United College of Business officials stormed out of Tuesday night's City Council meeting after the council unexpectedly refused to hear testimony from expert witnesses in support of the college's bid to expand enrollment.
College officials vowed to proceed with two discrimination suits that had been filed against the city last year after the city denied a request to allow 250 additional students to be enrolled at the main Downey facility.
In the suits, the college alleged that the city turned down the expansion application because of fears that enrollment of additional "low-income, minority students would discourage higher-income, white customers from patronizing nearby businesses."
City officials have said that allowing more students would increase a parking problem in the city's downtown area. The main United College facility in Downey, which now is allowed 250 students, is on the second and third floors of a building it shares with the Downey National Bank, 8345 Firestone Blvd.
Suits Were on Hold
The suits, filed in Los Angeles Superior Court and in U.S. District Court last fall, had been put on hold while the two sides were working on an out-of-court compromise, said Christian E. Markey, college attorney.
The council, as part of the effort to reach an agreement, had planned to hear testimony Tuesday on the college's request, college officials said.
But the council's vote Tuesday night to put off the scheduled hearing until Aug. 23 ruled out the testimony of at least one expert who traveled from Washington, D.C. Several council members said they needed more time to review hundreds of pages of documents that college officials submitted July 19 in support of their proposed expansion.
College officials, however, saw the delay as a violation of good faith and an attempt to block the college's expansion plan.
"They were arrogant and rude, " college President Alan D. Mentzer said after storming out of the meeting when he was not allowed to speak by Mayor Robert G. Cormack. "To get this treatment in this city and in this county is unjust at best."
Paul H. Carpenter, a director for the Washington D.C.-based Assn. of Independent Colleges and Schools, said he did not know if he would be able to return for the hearing next month.
Mentzer said the college "had jumped through hoops" in an effort to reach a compromise. For example, the school had lowered its expansion request from 250 students to 120 students and met the July 19 deadline to file evidence supporting its request to the city.
Also, interviews scheduled for this week with witnesses related to the lawsuits had been cancelled because of the agreed-upon hearing, said Mentzer. An agreement was also recently worked out between college officials and the nearby First Baptist Church of Downey to provide extra parking spaces for the additional students, he added.
Expenses of College
The business college also spent about $2,500 in consulting fees and travel expenses for a traffic specialist, lawyers and Carpenter's trip from Washington, Mentzer said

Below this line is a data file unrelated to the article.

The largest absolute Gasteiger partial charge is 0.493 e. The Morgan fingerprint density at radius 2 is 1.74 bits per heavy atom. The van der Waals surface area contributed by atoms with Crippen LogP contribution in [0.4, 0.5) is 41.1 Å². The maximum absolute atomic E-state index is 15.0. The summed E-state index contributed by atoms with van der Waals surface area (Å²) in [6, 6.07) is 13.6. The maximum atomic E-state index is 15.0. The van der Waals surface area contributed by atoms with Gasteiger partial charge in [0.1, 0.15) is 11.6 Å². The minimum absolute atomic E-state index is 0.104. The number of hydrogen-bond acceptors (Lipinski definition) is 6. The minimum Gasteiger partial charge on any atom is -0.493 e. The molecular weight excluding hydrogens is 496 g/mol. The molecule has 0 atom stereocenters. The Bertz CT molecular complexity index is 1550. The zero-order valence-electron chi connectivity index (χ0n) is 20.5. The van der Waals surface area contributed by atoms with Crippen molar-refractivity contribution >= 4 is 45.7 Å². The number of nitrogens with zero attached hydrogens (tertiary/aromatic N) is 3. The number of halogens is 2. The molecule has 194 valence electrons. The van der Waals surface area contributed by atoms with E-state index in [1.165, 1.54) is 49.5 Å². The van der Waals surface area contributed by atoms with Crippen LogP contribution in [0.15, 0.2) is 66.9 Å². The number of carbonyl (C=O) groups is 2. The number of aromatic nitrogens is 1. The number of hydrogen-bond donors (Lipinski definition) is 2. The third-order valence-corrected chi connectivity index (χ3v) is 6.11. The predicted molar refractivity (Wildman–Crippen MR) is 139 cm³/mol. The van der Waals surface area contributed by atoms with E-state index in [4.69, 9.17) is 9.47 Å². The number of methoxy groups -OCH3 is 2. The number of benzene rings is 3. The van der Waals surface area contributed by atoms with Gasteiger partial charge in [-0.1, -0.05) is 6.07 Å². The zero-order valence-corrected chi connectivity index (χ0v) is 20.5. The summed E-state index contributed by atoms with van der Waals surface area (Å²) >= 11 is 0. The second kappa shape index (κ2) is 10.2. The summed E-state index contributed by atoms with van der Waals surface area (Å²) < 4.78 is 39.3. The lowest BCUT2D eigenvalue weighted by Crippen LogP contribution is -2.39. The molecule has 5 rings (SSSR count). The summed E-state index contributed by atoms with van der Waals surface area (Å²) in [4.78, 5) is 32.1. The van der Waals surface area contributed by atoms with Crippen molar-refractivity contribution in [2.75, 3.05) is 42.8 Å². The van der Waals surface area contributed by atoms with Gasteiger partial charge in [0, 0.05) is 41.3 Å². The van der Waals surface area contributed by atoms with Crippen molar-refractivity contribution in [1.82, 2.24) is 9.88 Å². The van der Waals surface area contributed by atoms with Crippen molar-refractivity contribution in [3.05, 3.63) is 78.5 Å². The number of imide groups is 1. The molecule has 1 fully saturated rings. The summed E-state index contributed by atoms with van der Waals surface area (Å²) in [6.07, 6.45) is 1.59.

Just before the hearing was to begin, several City Council members said they had not read all the documents submitted by college officials, and preferred to postpone the hearing for a month.
City Planner Ronald M. Yoshiki suggested that only the testimony of the expert witnesses be heard, but City Councilman Randall R. Barb then said that he would oppose any testimony. "It should be all or nothing," Barb said.
But Mentzer charged that the City Council deliberately tabled the matter. He said City Council members should have known "24 hours ago" that they were not prepared to hear the testimony and needed more time to review the documentation submitted by the school.
"We expected a full and fair hearing," said Mentzer. "We didn't even get a phone call."
In a telephone interview after the meeting, Yoshiki said that the city would be prepared to conduct a full hearing on the issue next month. He said that the outcome of Tuesday's meeting was unintentional. He said he had not read all the evidence, particularly the agreement allowing the use of the church parking lot.
"We have to review everything to have a fair assessment" of the college's application, said Yoshiki.
Although college officials say they will continue to attempt a compromise by appearing at the hearing next month, Markey said he planned to reschedule interviews with witnesses--the first step in reactivating the lawsuits.
The college is asking for $7 million in damages and a court order to permit the expansion. The suits allege that the city has denied the college's request because 64% of the students attending are Latino and black.
City officials have described the charge as "ludicrous."
The one-year business college teaches day and evening courses in bookkeeping and word processing and in secretarial and other skills. A second, slightly smaller facility is on Firestone Boulevard, one block from the main Downey facility. The college also operates campuses in Pico Rivera and Hollywood.